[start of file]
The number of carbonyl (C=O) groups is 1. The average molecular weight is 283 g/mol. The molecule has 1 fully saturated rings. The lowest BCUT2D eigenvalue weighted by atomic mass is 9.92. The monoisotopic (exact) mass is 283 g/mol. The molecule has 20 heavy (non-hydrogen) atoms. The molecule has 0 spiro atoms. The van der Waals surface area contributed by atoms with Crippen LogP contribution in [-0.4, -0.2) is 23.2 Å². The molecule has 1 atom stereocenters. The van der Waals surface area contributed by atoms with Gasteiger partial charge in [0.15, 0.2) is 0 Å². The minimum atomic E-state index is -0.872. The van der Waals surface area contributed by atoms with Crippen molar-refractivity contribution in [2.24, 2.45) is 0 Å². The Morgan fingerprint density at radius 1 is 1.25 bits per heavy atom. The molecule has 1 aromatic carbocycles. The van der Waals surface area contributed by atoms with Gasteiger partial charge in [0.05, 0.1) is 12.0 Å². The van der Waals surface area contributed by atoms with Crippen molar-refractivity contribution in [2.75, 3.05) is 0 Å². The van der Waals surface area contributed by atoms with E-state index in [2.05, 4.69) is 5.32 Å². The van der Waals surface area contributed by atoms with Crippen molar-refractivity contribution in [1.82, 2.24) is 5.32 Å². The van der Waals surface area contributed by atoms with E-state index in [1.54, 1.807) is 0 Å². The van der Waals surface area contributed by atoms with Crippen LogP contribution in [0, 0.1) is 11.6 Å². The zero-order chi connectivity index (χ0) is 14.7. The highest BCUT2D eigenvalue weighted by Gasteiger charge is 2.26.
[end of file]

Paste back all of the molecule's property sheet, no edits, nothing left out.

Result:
The number of carbonyl (C=O) groups is 1. The average molecular weight is 283 g/mol. The molecule has 1 fully saturated rings. The lowest BCUT2D eigenvalue weighted by atomic mass is 9.92. The monoisotopic (exact) mass is 283 g/mol. The molecule has 20 heavy (non-hydrogen) atoms. The molecule has 0 spiro atoms. The van der Waals surface area contributed by atoms with Crippen LogP contribution in [-0.4, -0.2) is 23.2 Å². The molecule has 1 atom stereocenters. The van der Waals surface area contributed by atoms with Gasteiger partial charge in [0.15, 0.2) is 0 Å². The minimum atomic E-state index is -0.872. The van der Waals surface area contributed by atoms with Crippen molar-refractivity contribution in [2.24, 2.45) is 0 Å². The Morgan fingerprint density at radius 1 is 1.25 bits per heavy atom. The molecule has 1 aromatic carbocycles. The van der Waals surface area contributed by atoms with Gasteiger partial charge in [0.05, 0.1) is 12.0 Å². The van der Waals surface area contributed by atoms with Crippen molar-refractivity contribution in [2.75, 3.05) is 0 Å². The van der Waals surface area contributed by atoms with E-state index in [2.05, 4.69) is 5.32 Å². The van der Waals surface area contributed by atoms with Crippen molar-refractivity contribution in [1.82, 2.24) is 5.32 Å². The van der Waals surface area contributed by atoms with E-state index in [1.54, 1.807) is 0 Å². The van der Waals surface area contributed by atoms with Crippen LogP contribution in [0, 0.1) is 11.6 Å². The zero-order chi connectivity index (χ0) is 14.7. The highest BCUT2D eigenvalue weighted by Gasteiger charge is 2.26.